#Romance #Ghostwriting: Why your job ad gets slim pickings for #writers

Miss Primm gets it.

You publish for niches. Sales for niche books are iffy and depends on how well the launch goes as to how many copies it will sell. Some of you are pushing books for 99 cents on Amazon, and at 35 cents per book royalty, it takes a lot of book sales to make your return on investment. You expect, however, that if you price it right you will.

Then there are the others who price the book at $2.99 making a better ROI on fewer sales.

But both of you run into the same problem.

You are both churning through the same readers, not really building an increase of repeat readers because the simple fact is that there is a finite number of readers of a specific niche.

And another simple fact is that, if you are an above average book promoter, you can consider your book a success if you sell 1,000 copies. Yep. One K.

So let’s do the math. If you are selling your book for $.99 to $1.99 (US funds) on Amazon and you sell 1,000 copies you’ll earn between $350 to $695. Now if you sell your book at $2.99 (the first price point that Amazon allows 70% royalties), you’ll earn $2.09 per book, but you do face potentially lower sales.

And you can’t count on a book taking off because you only have twenty days to make the bulk of your sales, with the first ten days being the most critical. And you know and I know that none of these niche books are best seller material (over 5,000 copies) because 50 Shades successes are very rare. And best sellers are usually contemporary romance.

So I get it. You need to purchase stories at the cheapest price you can.

I make no bones that I get clients off of freelance sites and troll the job listings regularly. And it’s a given that most of these jobs do not pay professional rates. What are professional rates? Duotrope describes them:

Token Payment~Amounts to less than 1 US cent per word. Sometimes referred to as an honorarium. A 3,000-word story sale would result in US $29.99, at most.
Semi-Pro~Amounts to payment between 1 US cent per word and 4.9 US cents per word. A 3,000-word story sale would result in as little as US $30 to as much as US $149.99.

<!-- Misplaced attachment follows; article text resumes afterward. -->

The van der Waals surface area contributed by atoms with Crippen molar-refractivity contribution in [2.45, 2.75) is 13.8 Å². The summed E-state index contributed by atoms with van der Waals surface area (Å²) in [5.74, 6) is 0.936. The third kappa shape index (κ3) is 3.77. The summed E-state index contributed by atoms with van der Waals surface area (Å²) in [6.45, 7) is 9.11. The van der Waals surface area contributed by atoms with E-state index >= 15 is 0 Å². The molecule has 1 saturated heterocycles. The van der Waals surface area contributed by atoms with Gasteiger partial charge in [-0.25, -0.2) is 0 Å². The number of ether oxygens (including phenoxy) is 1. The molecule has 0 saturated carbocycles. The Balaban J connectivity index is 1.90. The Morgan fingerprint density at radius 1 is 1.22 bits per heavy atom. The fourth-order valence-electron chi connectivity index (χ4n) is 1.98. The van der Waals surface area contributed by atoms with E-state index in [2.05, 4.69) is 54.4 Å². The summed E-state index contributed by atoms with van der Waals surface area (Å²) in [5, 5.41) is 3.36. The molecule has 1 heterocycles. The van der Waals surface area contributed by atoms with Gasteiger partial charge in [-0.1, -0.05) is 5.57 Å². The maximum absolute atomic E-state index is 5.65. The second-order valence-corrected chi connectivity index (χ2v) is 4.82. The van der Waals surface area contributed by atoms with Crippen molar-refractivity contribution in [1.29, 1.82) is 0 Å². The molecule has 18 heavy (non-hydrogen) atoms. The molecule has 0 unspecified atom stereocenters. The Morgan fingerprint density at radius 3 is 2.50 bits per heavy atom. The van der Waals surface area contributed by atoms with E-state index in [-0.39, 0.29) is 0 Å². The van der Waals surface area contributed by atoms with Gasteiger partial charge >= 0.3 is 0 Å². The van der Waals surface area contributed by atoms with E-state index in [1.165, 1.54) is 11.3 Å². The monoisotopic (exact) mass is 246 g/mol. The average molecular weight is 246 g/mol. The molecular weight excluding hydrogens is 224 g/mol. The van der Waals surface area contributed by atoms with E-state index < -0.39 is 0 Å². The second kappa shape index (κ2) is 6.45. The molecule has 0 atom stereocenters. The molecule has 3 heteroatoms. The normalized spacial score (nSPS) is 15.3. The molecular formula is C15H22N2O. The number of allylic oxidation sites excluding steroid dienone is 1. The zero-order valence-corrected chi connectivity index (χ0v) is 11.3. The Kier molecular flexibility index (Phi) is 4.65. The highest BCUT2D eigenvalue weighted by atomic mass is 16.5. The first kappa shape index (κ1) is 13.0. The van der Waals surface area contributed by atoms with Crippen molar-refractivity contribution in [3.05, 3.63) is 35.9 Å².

Professional~Amounts to payment from 5 US cents per word and up. A 3,000-word story sale would result in anything from US $150, all the way up to the thousands.

So when I see the phrase “standard of 1 cent per word,” I see red because it certainly isn’t standard and it is considered semi-professional payment.

How does that work out for the professional writer?

Let’s look at the requirements for these people who propose to pay “the standard rate?”

Here’s one such listing For a 10 to 15K book:

10k-15k words each. You must be able to effectively deliver on time, 100% original quality book (within 7–10 days) (bold mine) that will feed the appetite of our readers.

While we can provide you with a plot if necessary, the ideal candidate will be incredibly creative, knowledgeable in the genre and self-sufficient in this area, and should have no problem creating unique, specialized and compelling plots and storylines our readers will lose themselves in: We want you to be free and maximize your creative juices in plot creation. These will be SERIES books for the most part, so ability and comfort in Series writing is very important…

We will also need a short, super-compelling description/”sizzle”/teaser of the book- 500 words or so to hook readers and whet their appetites for each book.

We are offering long-term, promptly-paid, ongoing work with projects every 2 weeks (or sooner if you are ambitious), so you will not only have steady, ongoing work, but as much of it as you wish to produce…!

You must be able to write unique, 100% original, QUALITY stories, (with proper spelling, grammar, editing, etc) that will highly-engage the reader. English must be your first language, and you must have experience writing romance.

No payment will be rendered for plagiarism – We employ multiple plagiarism softwares to ensure the work is 100% original.

By no means are these requirements unusual. In effect, this publisher (and many others) want publishing-house quality for semi-pro payment. And that’s with the work-for-hire writer being “ambitious.”

I write fast compared to a good many writers and can produce 4,000 words in an eight hour day. So let’s break that down. If I write 500 words in an hour you propose to pay me $5 an hour. But wait, these same listings want “proper spelling, grammar, editing” so cut that hourly pay in half because it takes me as long to edit it as compose it. To write, edit and prepare a fifty thousand word book for submission takes me 200 hundred hours worth of work, or 5 weeks if I work on that one project every day. And you want to pay me $100 dollars a week to highly engage a reader?

Yeah. Now that you seeing the numbers, you know that doesn’t work.

So if you wonder why you get few bids or the writers who contact you don’t deliver that “100% original compelling story, with proper grammar, spelling, and editing produced on a tight deadline” it is a matter of you get what you pay for.

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